DQN or Deep-Q Networks were first proposed by DeepMind back in 2015 in an attempt to bring the advantages of deep learning to reinforcement learning(RL), Reinforcement learning focuses on training agents to take any action at a particular stage in an environment to maximise rewards. Reinforcement learning then tries to train the model to improve itself and its choices by observing rewards through interactions with the environment. A simple demonstration of such learning is seen in the figure below.
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For example, imagine training a bot to play a game like Ludo. The bot will play with other players, and each of them, including the bot, will have four tokens and a dice (which will be their environment). The machine should then choose which token to draw to move (i.e. choose an action) based on what everyone else has played and how close the bot is to winning (the state). The bot will want to play so that it wins the game (i.e. maximise its reward).
What Q-Learning has to do with RL?
In Q-learning, a memory table Q[s,a] is built to store Q-values for every possible combination of s and a (which denote the state and action, respectively). The agent learns a Q-Value function, which gives the expected total return in a given state and action pair. The agent thus has to act in a way that maximises this Q-Value function.
The agent can take a single move, a, and see the reward they receive, R. Thus, R+Q(s’,a’) becomes the target the agent would want from Q(s,a).
Where γ denotes a discount factor for this function. This causes rewards to lose their value over time, due to which more immediate rewards are more valuable. For example, if all Q-values equal 1, taking another action and scoring 2 points would move Q(s,a) closer to 3 (1+2). As the agent keeps playing, the Q values will converge as rewards keep diminishing in value (especially if γ is smaller than one). This can be displayed as the following algorithm:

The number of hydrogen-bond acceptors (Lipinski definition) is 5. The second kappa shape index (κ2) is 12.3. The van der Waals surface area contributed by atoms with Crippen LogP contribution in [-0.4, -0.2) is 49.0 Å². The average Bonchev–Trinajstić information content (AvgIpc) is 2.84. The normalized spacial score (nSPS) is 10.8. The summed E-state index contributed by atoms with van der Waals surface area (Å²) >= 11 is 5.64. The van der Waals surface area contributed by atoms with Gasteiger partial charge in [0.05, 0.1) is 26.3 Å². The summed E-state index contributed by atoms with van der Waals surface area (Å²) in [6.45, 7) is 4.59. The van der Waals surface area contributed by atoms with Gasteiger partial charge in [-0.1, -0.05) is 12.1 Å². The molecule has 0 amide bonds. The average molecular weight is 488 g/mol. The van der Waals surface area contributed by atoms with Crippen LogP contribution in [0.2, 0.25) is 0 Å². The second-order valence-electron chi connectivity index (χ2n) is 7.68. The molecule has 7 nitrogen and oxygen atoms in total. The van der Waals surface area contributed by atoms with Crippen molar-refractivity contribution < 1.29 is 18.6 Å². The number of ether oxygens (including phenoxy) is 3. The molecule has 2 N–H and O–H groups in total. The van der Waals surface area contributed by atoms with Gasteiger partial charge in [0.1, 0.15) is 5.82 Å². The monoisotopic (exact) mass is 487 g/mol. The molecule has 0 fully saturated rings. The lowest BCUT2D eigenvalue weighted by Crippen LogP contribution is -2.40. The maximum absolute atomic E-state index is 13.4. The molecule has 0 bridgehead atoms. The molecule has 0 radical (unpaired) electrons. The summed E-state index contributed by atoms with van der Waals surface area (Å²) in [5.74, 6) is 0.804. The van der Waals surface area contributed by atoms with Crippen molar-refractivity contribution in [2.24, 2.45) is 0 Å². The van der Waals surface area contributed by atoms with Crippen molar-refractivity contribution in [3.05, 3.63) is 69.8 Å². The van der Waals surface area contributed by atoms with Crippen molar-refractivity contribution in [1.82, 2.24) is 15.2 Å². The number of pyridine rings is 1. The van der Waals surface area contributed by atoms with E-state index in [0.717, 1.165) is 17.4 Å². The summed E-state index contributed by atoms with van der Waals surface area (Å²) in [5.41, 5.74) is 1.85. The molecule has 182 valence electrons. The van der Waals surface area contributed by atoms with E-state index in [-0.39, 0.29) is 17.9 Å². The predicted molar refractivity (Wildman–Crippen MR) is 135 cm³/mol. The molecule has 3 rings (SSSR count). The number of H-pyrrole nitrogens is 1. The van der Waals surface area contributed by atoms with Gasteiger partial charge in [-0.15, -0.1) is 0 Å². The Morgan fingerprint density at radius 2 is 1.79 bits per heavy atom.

The memory and computation required for the Q-value algorithm would be too high. Thus, a deep network Q-Learning function approximator is used instead. This learning algorithm is called Deep Q-Network (DQN). The key idea in this development was thus to use deep neural networks to represent the Q-network and train this network to predict total reward.
Previous attempts at bringing deep neural networks into reinforcement learning were primarily unsuccessful due to instabilities. Deep neural networks are prone to overfitting in reinforcement learning models, which disables them from being generalised. According to DeepMind, DQN algorithms address these instabilities by providing diverse and de-correlated training data by storing all of the agent’s experiences and randomly sampling and replaying the experiences.
In a 2013 paper, DeepMind tested DQN by teaching it to learn how to play seven games on the Atari 2600 console. At each time-step, the agent observed the raw pixels on the screen and a reward signal corresponding to the game score and thus selected a joystick direction. DeepMind’s 2015 paper expanded this by training separate DQN agents for fifty Atari 2600 games (without prior knowledge of how these games are played). DQN performed just as well as humans in almost half of these games—which was a better result from every prior attempt to combine reinforcement learning with neural networks.
DeepMind has made its DQN source code and Atari 2600 emulator freely available to anyone looking to work with and experiment themselves. The research group has also improved its DQN algorithm, including further stabilising its learning dynamics, prioritising replayed experiences and normalising, and aggregating and rescaling outputs. With these improvements, DeepMind claims that DQN can achieve human-level performance in almost every Atari game and that a single neural network can learn about multiple such games.
According to DeepMind, the primary goal is to build upon the capabilities of DQN and put it to use in real-life applications. Regardless of how soon we reach this stage, it is quite safe to say that DQN Reinforcement Learning Models widen the scope of machine learning and the ability of machines to master a diverse set of challenges.